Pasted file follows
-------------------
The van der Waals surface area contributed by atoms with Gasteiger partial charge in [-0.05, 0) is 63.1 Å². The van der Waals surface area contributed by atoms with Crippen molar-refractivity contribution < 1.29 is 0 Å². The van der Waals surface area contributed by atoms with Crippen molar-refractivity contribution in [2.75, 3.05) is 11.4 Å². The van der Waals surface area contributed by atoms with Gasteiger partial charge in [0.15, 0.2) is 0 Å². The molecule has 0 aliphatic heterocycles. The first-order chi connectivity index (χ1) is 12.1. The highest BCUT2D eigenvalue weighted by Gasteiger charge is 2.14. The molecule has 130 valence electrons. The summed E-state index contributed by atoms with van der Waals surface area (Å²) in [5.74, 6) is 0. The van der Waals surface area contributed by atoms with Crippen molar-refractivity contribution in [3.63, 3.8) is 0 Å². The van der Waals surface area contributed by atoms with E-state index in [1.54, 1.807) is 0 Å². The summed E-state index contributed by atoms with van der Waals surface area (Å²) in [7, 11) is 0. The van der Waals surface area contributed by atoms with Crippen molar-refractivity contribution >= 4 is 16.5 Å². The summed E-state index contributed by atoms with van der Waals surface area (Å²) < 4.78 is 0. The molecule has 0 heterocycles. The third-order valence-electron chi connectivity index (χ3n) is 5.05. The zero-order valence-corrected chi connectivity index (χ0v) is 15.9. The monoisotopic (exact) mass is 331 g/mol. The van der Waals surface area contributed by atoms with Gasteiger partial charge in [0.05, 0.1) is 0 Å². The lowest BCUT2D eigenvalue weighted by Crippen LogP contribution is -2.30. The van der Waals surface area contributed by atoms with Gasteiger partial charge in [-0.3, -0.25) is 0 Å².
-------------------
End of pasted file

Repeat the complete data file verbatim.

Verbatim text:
The van der Waals surface area contributed by atoms with Gasteiger partial charge in [-0.05, 0) is 63.1 Å². The van der Waals surface area contributed by atoms with Crippen molar-refractivity contribution < 1.29 is 0 Å². The van der Waals surface area contributed by atoms with Crippen molar-refractivity contribution in [2.75, 3.05) is 11.4 Å². The van der Waals surface area contributed by atoms with Gasteiger partial charge in [0.15, 0.2) is 0 Å². The molecule has 0 aliphatic heterocycles. The first-order chi connectivity index (χ1) is 12.1. The highest BCUT2D eigenvalue weighted by Gasteiger charge is 2.14. The molecule has 130 valence electrons. The summed E-state index contributed by atoms with van der Waals surface area (Å²) in [5.74, 6) is 0. The van der Waals surface area contributed by atoms with Crippen molar-refractivity contribution in [3.63, 3.8) is 0 Å². The van der Waals surface area contributed by atoms with E-state index in [1.54, 1.807) is 0 Å². The summed E-state index contributed by atoms with van der Waals surface area (Å²) in [7, 11) is 0. The van der Waals surface area contributed by atoms with Crippen molar-refractivity contribution >= 4 is 16.5 Å². The summed E-state index contributed by atoms with van der Waals surface area (Å²) < 4.78 is 0. The molecule has 0 heterocycles. The third-order valence-electron chi connectivity index (χ3n) is 5.05. The zero-order valence-corrected chi connectivity index (χ0v) is 15.9. The monoisotopic (exact) mass is 331 g/mol. The van der Waals surface area contributed by atoms with Gasteiger partial charge in [0.05, 0.1) is 0 Å². The lowest BCUT2D eigenvalue weighted by Crippen LogP contribution is -2.30. The van der Waals surface area contributed by atoms with Gasteiger partial charge in [-0.3, -0.25) is 0 Å².